You say that now even in the era of the HD diet?
Luckily, I think that as much as that is a factor, in the end most singers I know care more about how they sound than how they look. So it’s never going to turn into Hollywood. [Laughs] Which is great. You get to look at people who actually look like human beings instead of stick figures.
You did a lot of Schubert at school, in particular because at the time John Wustman was attempting to perform all of Schubert’s more than 600 songs. What are some of the lessons you learned about interpretation from that immersion?
Schubert composed his songs when he was inspired by texts. For me, that was really important. I’ve never been just a sound guy. I enjoy beautiful sounds, but after a while they become boring. You can have the greatest singer out there, but if they’re not saying something, I tune out.
It taught me how to memorize. It taught me German. And it taught me how to act. To stand on a stage and deliver a text to an audience that was maybe half German speaking and half not, you had to really put your brain into a place where there was a whole drama going on in your head.
I do a lot of recitals now, and no matter what theme Julie and I come up with, it always comes back to the fact that good music is good music. We sometimes program so that if I sing a folk song or a song by Billy Joel or a song by Sting or whomever—if it’s good, it’s good.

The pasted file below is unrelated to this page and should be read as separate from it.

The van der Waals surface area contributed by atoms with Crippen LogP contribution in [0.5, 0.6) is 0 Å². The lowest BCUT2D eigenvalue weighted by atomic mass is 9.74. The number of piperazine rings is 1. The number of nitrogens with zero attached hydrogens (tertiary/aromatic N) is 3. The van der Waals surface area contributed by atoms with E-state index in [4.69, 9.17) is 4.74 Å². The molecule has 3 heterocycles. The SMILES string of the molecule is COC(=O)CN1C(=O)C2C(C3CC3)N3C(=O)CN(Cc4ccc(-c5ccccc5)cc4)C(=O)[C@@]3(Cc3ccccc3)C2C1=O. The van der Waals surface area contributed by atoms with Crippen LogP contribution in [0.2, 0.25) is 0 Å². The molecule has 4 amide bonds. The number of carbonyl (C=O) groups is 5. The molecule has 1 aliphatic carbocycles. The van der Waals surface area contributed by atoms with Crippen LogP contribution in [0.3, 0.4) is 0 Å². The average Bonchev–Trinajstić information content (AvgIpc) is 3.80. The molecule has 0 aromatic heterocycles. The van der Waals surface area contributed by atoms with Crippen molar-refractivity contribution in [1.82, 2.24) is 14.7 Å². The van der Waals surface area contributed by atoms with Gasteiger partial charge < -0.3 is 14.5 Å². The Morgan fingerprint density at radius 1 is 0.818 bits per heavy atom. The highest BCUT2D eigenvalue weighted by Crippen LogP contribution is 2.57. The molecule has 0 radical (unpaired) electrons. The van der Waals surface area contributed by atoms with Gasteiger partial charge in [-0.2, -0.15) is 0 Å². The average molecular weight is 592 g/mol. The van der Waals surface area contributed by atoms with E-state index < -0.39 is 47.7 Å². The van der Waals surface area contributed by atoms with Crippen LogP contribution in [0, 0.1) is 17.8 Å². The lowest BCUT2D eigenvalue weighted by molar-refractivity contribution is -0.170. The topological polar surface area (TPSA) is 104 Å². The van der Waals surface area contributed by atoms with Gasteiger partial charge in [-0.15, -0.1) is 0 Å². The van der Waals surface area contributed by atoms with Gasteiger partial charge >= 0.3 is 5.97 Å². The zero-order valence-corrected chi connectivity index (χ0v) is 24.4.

Franz Schubert shouldn’t be considered sacrosanct. He was a young man who was a beautiful songwriter, but he was still a human being who was trying to write a song that was meant to communicate to somebody. So, I find juxtaposing something that would be a little bit more readily available to today’s audience helps them understand the other stuff that I put in there that I’ve had years and years and years to study and they only get 15 minutes. I guess what it did—it humanized music that otherwise many of us think of as on a pedestal.
Why is it that you don’t like to use the term “crossover” when you talk about singing musical theatre?
It comes a little bit from my education with Bill Miller. He was performing at a time where there was no such thing as crossover. He sang oratorio and comprimario tenor things and he sang on the Carnation Breakfast Hour in Chicago, which was a radio show when radio was king, and he would have to sing everything from “O sole mio” to “Every Valley” to “Imagination Is Funny” with the Andrews Sisters, and it was just considered singing. It wasn’t considered one or the other.
When it comes to crossing over, there are certain things I don’t sing because my voice doesn’t fit that. But for me to sing Billy Bigelow in Carousel, that’s not crossover. That was written for me. And if I don’t sing it well, it means I’m doing something wrong.
Why did you withdraw from the production of Show Boat at San Francisco Opera? And do you have any advice about how to cancel—why, when, where—without burning any bridges?
I had been burning it at both ends for quite a while. The last season I had been home for less than two months. It was time for me to spend some time at home. It was a decision my wife and I made together. And as I mentioned earlier, we’re now running the Lyric Theatre program here in Champaign, and there was a lot of work to do to change all of that. We have family there; Julie is from the Bay Area and I usually stay with my in-laws, so it was a tough decision.